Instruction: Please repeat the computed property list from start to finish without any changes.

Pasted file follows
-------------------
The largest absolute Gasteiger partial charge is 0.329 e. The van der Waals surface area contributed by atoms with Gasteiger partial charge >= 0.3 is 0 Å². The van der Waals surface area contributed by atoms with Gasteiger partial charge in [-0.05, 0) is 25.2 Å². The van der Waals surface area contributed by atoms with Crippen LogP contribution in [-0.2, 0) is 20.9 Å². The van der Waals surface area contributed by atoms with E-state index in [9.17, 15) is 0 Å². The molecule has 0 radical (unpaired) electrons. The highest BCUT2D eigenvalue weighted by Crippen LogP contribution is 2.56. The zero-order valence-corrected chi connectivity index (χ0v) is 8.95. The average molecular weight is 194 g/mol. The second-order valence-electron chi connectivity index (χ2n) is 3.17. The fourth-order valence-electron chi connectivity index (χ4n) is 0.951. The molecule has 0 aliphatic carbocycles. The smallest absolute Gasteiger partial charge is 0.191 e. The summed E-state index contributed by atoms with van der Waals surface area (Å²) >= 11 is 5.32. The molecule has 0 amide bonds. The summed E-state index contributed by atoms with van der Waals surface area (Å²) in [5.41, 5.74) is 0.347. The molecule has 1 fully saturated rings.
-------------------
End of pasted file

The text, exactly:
The largest absolute Gasteiger partial charge is 0.329 e. The van der Waals surface area contributed by atoms with Gasteiger partial charge >= 0.3 is 0 Å². The van der Waals surface area contributed by atoms with Gasteiger partial charge in [-0.05, 0) is 25.2 Å². The van der Waals surface area contributed by atoms with Crippen LogP contribution in [-0.2, 0) is 20.9 Å². The van der Waals surface area contributed by atoms with E-state index in [9.17, 15) is 0 Å². The molecule has 0 radical (unpaired) electrons. The highest BCUT2D eigenvalue weighted by Crippen LogP contribution is 2.56. The zero-order valence-corrected chi connectivity index (χ0v) is 8.95. The average molecular weight is 194 g/mol. The second-order valence-electron chi connectivity index (χ2n) is 3.17. The fourth-order valence-electron chi connectivity index (χ4n) is 0.951. The molecule has 0 aliphatic carbocycles. The smallest absolute Gasteiger partial charge is 0.191 e. The summed E-state index contributed by atoms with van der Waals surface area (Å²) >= 11 is 5.32. The molecule has 0 amide bonds. The summed E-state index contributed by atoms with van der Waals surface area (Å²) in [5.41, 5.74) is 0.347. The molecule has 1 fully saturated rings.